Oceanography The Official Magazine of
The Oceanography Society
Volume 28 Issue 01

View Issue TOC
Volume 28, No. 1
Pages 40 - 45


A River of Salt

By Raymond W. Schmitt  and Austen Blair  
Jump to
Article Abstract Citation References Copyright & Usage
Article Abstract

Terrestrial rivers are a well-known part of the global water cycle, and there has been recent discussion of “atmospheric rivers” that transport vast quantities of moisture from the tropical ocean to mid-latitudes in transient weather systems. Complementary “salt rivers” within the ocean are an equally important part of the global water cycle. They help define the ocean’s methods of returning water to where it is needed to maintain sea level and the global water cycle. One part of the Salinity Processes in the Upper-ocean Regional Study (SPURS) focused on the North Atlantic surface salinity maximum, where high evaporation rates remove freshwater from the ocean surface and leave dissolved salts behind. Much of the effort is devoted to understanding how that salty water disperses through lateral and vertical mixing processes. One important exit path is simple advection within the general circulation, which in the central Atlantic means the wind-driven “Sverdrup” circulation. Evaporation results in high salinity within the flow, marking a subsurface salt river within the ocean. Here, we examine the river’s structure as revealed in the average salinity field of the North Atlantic. Mid-ocean salinity maxima provide a unique opportunity to use an isohaline control volume approach for analyzing the mixing processes that disperse the high-salinity plume.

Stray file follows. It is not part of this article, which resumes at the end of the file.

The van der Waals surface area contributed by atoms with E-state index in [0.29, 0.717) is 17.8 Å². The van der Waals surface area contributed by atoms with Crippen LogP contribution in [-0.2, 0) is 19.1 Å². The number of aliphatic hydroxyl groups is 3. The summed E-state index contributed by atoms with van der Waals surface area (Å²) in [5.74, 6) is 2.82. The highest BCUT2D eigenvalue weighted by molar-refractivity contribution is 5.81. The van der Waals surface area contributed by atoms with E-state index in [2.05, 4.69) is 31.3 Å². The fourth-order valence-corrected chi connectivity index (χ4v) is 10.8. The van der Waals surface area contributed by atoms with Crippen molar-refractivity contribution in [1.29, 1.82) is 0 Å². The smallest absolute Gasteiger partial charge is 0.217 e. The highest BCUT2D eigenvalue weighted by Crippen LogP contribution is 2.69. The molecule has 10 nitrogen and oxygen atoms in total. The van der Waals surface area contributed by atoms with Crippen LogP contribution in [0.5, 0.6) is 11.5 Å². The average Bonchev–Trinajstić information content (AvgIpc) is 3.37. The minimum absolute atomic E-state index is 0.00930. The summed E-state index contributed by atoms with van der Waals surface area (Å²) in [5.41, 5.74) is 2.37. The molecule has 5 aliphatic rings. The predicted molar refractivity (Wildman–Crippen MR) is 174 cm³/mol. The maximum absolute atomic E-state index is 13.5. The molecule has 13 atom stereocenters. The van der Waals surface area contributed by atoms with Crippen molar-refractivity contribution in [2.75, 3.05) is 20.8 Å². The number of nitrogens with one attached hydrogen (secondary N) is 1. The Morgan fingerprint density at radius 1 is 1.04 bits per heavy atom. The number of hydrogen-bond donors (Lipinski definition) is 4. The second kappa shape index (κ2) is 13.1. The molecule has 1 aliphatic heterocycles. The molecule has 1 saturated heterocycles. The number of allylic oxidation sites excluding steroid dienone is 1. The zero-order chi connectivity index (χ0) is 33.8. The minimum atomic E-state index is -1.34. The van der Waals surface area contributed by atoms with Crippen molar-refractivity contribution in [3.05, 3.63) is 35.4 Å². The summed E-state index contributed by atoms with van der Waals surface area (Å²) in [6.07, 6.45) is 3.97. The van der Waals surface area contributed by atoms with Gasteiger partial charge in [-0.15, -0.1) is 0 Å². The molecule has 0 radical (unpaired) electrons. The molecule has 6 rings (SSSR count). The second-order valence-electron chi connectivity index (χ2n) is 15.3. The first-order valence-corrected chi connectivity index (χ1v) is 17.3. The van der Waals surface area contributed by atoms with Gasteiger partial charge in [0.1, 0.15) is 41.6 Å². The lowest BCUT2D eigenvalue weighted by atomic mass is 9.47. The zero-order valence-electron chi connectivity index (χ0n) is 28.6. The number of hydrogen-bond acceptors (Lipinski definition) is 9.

Schmitt, R.W., and A. Blair. 2015. A river of salt. Oceanography 28(1):40–45, https://doi.org/10.5670/oceanog.2015.04.